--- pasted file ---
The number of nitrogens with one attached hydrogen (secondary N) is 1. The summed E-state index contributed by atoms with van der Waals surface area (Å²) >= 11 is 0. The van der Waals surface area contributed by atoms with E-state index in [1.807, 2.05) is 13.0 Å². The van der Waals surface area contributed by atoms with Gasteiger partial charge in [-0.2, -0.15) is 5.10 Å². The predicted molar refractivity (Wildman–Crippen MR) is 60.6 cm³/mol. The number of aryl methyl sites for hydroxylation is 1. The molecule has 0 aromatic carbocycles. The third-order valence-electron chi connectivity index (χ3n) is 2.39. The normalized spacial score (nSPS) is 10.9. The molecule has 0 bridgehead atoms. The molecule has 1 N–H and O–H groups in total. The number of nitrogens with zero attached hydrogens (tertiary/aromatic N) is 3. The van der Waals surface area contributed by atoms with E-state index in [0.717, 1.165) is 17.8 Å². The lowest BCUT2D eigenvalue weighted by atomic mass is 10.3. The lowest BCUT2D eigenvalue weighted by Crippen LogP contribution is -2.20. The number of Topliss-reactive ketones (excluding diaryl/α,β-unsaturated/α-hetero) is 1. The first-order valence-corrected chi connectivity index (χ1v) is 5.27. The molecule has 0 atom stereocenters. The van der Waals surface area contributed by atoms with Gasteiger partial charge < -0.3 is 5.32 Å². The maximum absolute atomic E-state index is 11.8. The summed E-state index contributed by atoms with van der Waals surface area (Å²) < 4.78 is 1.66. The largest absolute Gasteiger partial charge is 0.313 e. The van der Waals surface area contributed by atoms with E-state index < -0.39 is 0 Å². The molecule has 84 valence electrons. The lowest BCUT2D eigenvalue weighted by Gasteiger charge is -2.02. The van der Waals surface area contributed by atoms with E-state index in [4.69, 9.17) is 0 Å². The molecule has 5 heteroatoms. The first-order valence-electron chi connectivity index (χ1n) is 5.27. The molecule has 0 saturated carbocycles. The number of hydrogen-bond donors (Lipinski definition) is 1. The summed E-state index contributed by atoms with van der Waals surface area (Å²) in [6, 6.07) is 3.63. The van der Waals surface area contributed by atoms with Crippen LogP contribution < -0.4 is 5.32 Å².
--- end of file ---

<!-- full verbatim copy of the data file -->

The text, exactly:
The number of nitrogens with one attached hydrogen (secondary N) is 1. The summed E-state index contributed by atoms with van der Waals surface area (Å²) >= 11 is 0. The van der Waals surface area contributed by atoms with E-state index in [1.807, 2.05) is 13.0 Å². The van der Waals surface area contributed by atoms with Gasteiger partial charge in [-0.2, -0.15) is 5.10 Å². The predicted molar refractivity (Wildman–Crippen MR) is 60.6 cm³/mol. The number of aryl methyl sites for hydroxylation is 1. The molecule has 0 aromatic carbocycles. The third-order valence-electron chi connectivity index (χ3n) is 2.39. The normalized spacial score (nSPS) is 10.9. The molecule has 0 bridgehead atoms. The molecule has 1 N–H and O–H groups in total. The number of nitrogens with zero attached hydrogens (tertiary/aromatic N) is 3. The van der Waals surface area contributed by atoms with E-state index in [0.717, 1.165) is 17.8 Å². The lowest BCUT2D eigenvalue weighted by atomic mass is 10.3. The lowest BCUT2D eigenvalue weighted by Crippen LogP contribution is -2.20. The number of Topliss-reactive ketones (excluding diaryl/α,β-unsaturated/α-hetero) is 1. The first-order valence-corrected chi connectivity index (χ1v) is 5.27. The molecule has 0 atom stereocenters. The van der Waals surface area contributed by atoms with Gasteiger partial charge < -0.3 is 5.32 Å². The maximum absolute atomic E-state index is 11.8. The summed E-state index contributed by atoms with van der Waals surface area (Å²) < 4.78 is 1.66. The largest absolute Gasteiger partial charge is 0.313 e. The van der Waals surface area contributed by atoms with E-state index < -0.39 is 0 Å². The molecule has 84 valence electrons. The lowest BCUT2D eigenvalue weighted by Gasteiger charge is -2.02. The van der Waals surface area contributed by atoms with E-state index in [4.69, 9.17) is 0 Å². The molecule has 5 heteroatoms. The first-order valence-electron chi connectivity index (χ1n) is 5.27. The molecule has 0 saturated carbocycles. The number of hydrogen-bond donors (Lipinski definition) is 1. The summed E-state index contributed by atoms with van der Waals surface area (Å²) in [6, 6.07) is 3.63. The van der Waals surface area contributed by atoms with Crippen LogP contribution < -0.4 is 5.32 Å².